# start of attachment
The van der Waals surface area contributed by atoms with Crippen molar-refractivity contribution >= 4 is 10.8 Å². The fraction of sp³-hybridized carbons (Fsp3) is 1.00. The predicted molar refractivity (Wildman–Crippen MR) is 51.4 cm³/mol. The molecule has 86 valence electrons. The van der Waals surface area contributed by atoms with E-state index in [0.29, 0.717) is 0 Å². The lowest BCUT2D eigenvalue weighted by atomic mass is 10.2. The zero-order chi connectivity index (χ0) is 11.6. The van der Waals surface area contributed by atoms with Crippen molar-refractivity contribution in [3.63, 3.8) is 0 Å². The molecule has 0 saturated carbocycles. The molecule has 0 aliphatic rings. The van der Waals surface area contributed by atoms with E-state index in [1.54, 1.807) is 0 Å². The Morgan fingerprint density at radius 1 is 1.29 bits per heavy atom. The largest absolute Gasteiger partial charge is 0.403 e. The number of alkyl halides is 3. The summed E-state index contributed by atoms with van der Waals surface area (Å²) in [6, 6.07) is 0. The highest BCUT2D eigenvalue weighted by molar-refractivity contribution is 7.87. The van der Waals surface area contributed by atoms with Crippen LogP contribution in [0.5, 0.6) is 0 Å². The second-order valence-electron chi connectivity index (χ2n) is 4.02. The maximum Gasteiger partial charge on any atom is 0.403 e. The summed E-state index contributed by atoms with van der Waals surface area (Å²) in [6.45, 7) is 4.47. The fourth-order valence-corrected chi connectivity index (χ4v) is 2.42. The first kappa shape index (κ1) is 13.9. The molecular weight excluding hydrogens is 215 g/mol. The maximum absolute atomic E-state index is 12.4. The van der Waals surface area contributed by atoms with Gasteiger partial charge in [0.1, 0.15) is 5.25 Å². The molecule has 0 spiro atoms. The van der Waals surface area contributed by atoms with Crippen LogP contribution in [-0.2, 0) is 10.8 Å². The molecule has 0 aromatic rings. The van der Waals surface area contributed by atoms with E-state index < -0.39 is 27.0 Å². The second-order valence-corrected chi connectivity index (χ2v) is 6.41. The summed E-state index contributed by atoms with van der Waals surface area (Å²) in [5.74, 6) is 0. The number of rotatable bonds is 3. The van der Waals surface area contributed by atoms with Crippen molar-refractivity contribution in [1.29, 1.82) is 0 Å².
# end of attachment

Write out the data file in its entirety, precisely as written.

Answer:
The van der Waals surface area contributed by atoms with Crippen molar-refractivity contribution >= 4 is 10.8 Å². The fraction of sp³-hybridized carbons (Fsp3) is 1.00. The predicted molar refractivity (Wildman–Crippen MR) is 51.4 cm³/mol. The molecule has 86 valence electrons. The van der Waals surface area contributed by atoms with E-state index in [0.29, 0.717) is 0 Å². The lowest BCUT2D eigenvalue weighted by atomic mass is 10.2. The zero-order chi connectivity index (χ0) is 11.6. The van der Waals surface area contributed by atoms with Crippen molar-refractivity contribution in [3.63, 3.8) is 0 Å². The molecule has 0 saturated carbocycles. The molecule has 0 aliphatic rings. The van der Waals surface area contributed by atoms with E-state index in [1.54, 1.807) is 0 Å². The Morgan fingerprint density at radius 1 is 1.29 bits per heavy atom. The largest absolute Gasteiger partial charge is 0.403 e. The number of alkyl halides is 3. The summed E-state index contributed by atoms with van der Waals surface area (Å²) in [6, 6.07) is 0. The highest BCUT2D eigenvalue weighted by molar-refractivity contribution is 7.87. The van der Waals surface area contributed by atoms with Crippen LogP contribution in [0.5, 0.6) is 0 Å². The second-order valence-electron chi connectivity index (χ2n) is 4.02. The maximum Gasteiger partial charge on any atom is 0.403 e. The summed E-state index contributed by atoms with van der Waals surface area (Å²) in [6.45, 7) is 4.47. The fourth-order valence-corrected chi connectivity index (χ4v) is 2.42. The first kappa shape index (κ1) is 13.9. The molecular weight excluding hydrogens is 215 g/mol. The maximum absolute atomic E-state index is 12.4. The van der Waals surface area contributed by atoms with Gasteiger partial charge in [0.1, 0.15) is 5.25 Å². The molecule has 0 spiro atoms. The van der Waals surface area contributed by atoms with Crippen LogP contribution in [-0.2, 0) is 10.8 Å². The molecule has 0 aromatic rings. The van der Waals surface area contributed by atoms with E-state index < -0.39 is 27.0 Å². The second-order valence-corrected chi connectivity index (χ2v) is 6.41. The summed E-state index contributed by atoms with van der Waals surface area (Å²) in [5.74, 6) is 0. The number of rotatable bonds is 3. The van der Waals surface area contributed by atoms with Crippen molar-refractivity contribution in [1.29, 1.82) is 0 Å².